How does it feel to want to hug your child but you can't move.

How does it feel to cry and be ignored?

How does it feel to be hollered at to believe in Jesus when you're Jewish?

How does it feel to be cold and not pull your blanket up but instead have to wait for someone to notice, in the middle of the night?

How does it feel to be placed in a wheelchair for hours in a room full of strangers in wheelchairs with no music, no sound other than the CNA talking on her cell phone?

How does it feel to never go outside in the fresh air and sunshine?

How does it feel to know you won't get past the front door until you die?

How does it feel to be talked about as if you weren't in the room?

How does it feel to know you're spending down your life's savings to pay for this care?

How does it feel to not get your teeth brushed for weeks?

How does it feel to have your skin tear when you're pulled?

How does it feel to not move and develop bed sores?

How does it feel to not have them heal because you're only bathed twice a week?

How does it feel to have them spread?

How does it feel for your children to not see them because they're on your bottom, under your diaper, under your clothes?

How does it feel to hear the nursing home won't install web cams because they want to protect the privacy of their employees?

How does it feel to be old, incontinent, with Alzheimer's, in a nursing home in America?

These are all ordinary, everyday situations that our parents in nursing homes all over our country face on a daily basis. Don't believe me? Ask around - you'll hear the same heartbreaking stories coming from all over the United States. Ask your legislators if they know what's going on. And if they're shocked ask them if they would dare do something about it.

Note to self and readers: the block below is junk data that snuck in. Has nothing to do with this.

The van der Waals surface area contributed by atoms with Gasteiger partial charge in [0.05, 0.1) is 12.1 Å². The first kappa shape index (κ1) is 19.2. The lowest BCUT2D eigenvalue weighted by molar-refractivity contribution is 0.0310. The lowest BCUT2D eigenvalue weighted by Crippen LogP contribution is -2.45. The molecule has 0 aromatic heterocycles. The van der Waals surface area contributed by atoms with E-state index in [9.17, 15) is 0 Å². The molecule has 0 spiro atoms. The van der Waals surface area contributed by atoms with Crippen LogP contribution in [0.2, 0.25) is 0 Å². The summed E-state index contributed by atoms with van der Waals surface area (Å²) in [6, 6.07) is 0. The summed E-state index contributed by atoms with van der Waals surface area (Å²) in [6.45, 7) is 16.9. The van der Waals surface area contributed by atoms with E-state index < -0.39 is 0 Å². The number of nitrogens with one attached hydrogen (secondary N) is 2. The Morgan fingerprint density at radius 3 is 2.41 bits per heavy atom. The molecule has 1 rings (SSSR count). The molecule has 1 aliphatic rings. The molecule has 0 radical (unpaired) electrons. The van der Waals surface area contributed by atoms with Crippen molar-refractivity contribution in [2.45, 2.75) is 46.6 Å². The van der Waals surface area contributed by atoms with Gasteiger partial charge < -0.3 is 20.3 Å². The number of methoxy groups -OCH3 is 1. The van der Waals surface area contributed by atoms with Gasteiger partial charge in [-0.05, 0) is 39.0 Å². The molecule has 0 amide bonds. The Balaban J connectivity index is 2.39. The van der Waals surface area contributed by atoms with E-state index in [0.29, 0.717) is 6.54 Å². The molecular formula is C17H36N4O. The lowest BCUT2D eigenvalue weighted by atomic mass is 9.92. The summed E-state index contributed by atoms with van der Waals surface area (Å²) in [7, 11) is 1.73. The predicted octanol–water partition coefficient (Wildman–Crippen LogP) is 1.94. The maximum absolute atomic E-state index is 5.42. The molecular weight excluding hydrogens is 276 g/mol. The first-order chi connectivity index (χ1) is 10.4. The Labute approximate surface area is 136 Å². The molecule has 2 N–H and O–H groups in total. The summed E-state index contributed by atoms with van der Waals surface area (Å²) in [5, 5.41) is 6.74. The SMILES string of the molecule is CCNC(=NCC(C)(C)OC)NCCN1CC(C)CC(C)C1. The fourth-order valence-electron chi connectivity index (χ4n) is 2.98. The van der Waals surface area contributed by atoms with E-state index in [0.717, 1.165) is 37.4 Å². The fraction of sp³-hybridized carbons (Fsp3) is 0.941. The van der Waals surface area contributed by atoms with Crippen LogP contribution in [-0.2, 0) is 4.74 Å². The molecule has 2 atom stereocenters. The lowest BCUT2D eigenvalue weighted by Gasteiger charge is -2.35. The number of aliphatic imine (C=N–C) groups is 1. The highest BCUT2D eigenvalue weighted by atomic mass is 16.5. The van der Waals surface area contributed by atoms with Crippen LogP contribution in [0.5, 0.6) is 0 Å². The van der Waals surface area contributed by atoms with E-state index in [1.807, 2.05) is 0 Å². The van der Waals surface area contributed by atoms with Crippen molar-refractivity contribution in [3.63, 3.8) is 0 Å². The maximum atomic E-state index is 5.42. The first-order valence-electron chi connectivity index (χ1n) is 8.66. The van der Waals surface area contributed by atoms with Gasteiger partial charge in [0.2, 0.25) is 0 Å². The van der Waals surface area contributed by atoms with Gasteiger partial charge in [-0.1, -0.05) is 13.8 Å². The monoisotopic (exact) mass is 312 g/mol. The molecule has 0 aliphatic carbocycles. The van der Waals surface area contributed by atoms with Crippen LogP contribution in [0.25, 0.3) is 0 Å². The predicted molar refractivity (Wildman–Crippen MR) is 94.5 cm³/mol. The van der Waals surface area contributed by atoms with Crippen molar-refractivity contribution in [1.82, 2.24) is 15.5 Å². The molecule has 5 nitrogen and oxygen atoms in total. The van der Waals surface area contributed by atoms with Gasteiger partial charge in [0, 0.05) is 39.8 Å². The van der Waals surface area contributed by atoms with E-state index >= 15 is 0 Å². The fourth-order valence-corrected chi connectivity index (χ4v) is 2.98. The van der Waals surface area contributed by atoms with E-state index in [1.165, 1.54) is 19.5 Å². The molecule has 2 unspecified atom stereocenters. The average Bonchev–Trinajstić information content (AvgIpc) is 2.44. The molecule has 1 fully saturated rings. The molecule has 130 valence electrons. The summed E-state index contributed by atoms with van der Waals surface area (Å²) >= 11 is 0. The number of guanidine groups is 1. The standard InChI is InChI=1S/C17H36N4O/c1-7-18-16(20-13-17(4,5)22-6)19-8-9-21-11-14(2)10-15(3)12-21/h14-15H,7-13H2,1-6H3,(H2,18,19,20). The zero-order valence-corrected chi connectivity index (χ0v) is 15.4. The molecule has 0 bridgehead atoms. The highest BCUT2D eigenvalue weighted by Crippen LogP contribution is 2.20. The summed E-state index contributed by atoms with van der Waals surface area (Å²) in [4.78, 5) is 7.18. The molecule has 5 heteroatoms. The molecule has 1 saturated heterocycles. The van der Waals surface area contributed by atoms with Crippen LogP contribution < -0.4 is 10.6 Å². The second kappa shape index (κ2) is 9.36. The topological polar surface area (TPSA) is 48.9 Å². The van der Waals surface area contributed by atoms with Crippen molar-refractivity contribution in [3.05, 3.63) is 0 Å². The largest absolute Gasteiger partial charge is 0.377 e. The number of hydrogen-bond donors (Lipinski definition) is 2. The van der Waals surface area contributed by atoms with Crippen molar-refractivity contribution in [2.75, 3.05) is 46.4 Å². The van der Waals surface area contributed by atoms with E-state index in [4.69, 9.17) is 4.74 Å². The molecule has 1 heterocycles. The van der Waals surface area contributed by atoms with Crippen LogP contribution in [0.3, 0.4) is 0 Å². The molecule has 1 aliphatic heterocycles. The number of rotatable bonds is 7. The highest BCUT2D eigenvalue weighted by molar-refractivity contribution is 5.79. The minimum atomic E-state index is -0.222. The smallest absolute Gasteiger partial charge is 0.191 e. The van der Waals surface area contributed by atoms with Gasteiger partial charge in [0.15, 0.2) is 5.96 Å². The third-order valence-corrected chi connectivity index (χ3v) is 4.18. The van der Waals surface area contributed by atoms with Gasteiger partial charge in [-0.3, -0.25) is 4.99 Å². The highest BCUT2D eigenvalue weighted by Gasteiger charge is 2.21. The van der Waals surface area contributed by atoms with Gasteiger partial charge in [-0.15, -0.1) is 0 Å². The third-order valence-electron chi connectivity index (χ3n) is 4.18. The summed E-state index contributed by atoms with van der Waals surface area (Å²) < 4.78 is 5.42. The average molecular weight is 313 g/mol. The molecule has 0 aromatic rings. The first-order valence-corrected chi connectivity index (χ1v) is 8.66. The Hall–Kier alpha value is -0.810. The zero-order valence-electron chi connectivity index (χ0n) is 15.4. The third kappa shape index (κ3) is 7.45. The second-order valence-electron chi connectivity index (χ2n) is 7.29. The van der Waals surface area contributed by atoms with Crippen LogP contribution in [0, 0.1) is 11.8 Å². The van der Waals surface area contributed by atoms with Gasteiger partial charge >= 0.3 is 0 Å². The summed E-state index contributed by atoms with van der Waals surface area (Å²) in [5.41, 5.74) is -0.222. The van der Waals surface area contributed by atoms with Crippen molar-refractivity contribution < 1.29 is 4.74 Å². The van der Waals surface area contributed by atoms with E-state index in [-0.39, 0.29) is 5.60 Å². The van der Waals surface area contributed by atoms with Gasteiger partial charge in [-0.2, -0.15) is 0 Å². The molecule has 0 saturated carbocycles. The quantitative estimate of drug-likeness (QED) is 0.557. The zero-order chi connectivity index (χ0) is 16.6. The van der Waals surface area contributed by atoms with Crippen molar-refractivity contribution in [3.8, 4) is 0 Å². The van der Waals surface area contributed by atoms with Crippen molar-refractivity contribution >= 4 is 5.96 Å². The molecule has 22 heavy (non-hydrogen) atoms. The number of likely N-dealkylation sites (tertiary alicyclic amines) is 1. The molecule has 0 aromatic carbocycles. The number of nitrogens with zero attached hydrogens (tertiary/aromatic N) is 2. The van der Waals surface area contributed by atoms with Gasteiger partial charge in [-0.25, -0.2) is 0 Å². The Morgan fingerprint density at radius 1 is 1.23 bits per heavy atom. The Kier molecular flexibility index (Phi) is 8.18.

I have an idea but I need 12 brave legislators to take a leave of absence from their posts for one week. Preferably the ones who have campaigned as strong advocates for the elderly. And since Florida leads the country in aging, that would be a great place to "host" this event.

I propose they take up residence on one floor of a hotel, set up to follow ordinary nursing home procedure. This will be there "pod." Theyagree to be diapered, and unable to walk, bathe or feed themselves for one week. They rely soley on one statistically-average aide - no education other than CNA certification, unverified background check, questionable documentation, no experience - to do all of their care. This aide will make only $8 per hour. There will be one aide only - reflective of the acceptable staffing ratio in most nursing homes - 1 CNA to provide ALL the care for 12 residents.

These "residents" must not talk, they must not move, they must not read, they must not verbally or physically communicate, they must not do anything but lie there. They can moan, they can cry out, they can grab the hand of someone walking by, but they can't articulate their needs, no matter how dire.